BET Networks releases beautiful app in support of its mini-series The Book of Negroes
Interactive app, released into both the Apple App Store and Google Play, is a companion piece for the new series premiering this month, based on the novel by Lawrence Hill
The book app is a format with infinite possibilities. The app can stretch the possibilities of the book endlessly and, in the end, is its own thing – something more than just a book, and more than a simple app.
This is why it was so disappointing to learn that Adobe would be discontinuing the free Single Edition app solution for Creative Cloud members. But that move will not end the book app, not by a long shot.
The Book of Negroes Historical Guide is a beautiful new app released this week by BET Networks. The app was launched into the Entertainment category of both the Apple App Store and Google Play, and does not claim to be an eBook app at all, but is similar in many ways to some of the apps created by eBook makers, even breaking itself up into “chapters”.
One can imagine creating some similar with iBooks Author, though this app is more powerful in many ways. For instance, one is not hampered by iBAs strict way of organizing an eBook.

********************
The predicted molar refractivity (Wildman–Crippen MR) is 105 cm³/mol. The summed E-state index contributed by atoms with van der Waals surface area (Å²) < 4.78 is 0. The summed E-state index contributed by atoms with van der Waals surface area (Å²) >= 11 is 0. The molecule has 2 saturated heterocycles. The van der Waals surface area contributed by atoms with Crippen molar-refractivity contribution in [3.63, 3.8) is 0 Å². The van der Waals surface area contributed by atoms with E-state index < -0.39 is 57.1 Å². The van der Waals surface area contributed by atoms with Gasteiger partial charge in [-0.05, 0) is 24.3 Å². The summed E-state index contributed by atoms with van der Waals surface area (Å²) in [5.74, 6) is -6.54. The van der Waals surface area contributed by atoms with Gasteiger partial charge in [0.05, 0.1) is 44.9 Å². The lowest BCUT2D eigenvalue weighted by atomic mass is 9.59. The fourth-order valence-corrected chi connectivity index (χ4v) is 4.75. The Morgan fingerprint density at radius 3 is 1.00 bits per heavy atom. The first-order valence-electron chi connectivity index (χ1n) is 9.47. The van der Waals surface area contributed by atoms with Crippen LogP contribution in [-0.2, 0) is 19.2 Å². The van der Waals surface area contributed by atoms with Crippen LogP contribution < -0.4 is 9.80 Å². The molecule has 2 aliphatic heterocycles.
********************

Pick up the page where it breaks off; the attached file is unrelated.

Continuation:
The six-part BET mini-series, which premiered this month, is based on the novel by Lawrence Hill. Sadly, the launch of the app came on the 18th, two days after the first episode first aired, though episodes will be repeated, of course. Nonetheless, it is a very nice app, containing plenty of material on both the series and the novel.
Of particular note to both eBook and magazine designers, will be the instructional video to be found at the front of the app. The great eBook The Mozart Project also uses a video as its instructional and navigational guide. In some ways, with the eBook, where the opening video only plays the first time, and the reader must choose to replay it, the video solution is perfect. Here, the video will play every time the app opens, which is why there is always present a message to swipe to move on.
Navigation is not intuitive with the app as tablet owners are used to either swiping of tapping the edge of the screen to move to the next page or chapter. Here there is a bookmark at the top of the page that serves as a sort of table of contents (and not really a bookmark).
But these are minor complaints about what is a very nice app (I’ve said several time already, guess I really mean it) – and being free to download, may give designers and app developers plenty of good ideas.
Here is a brief video of the opening of the app with its instructions: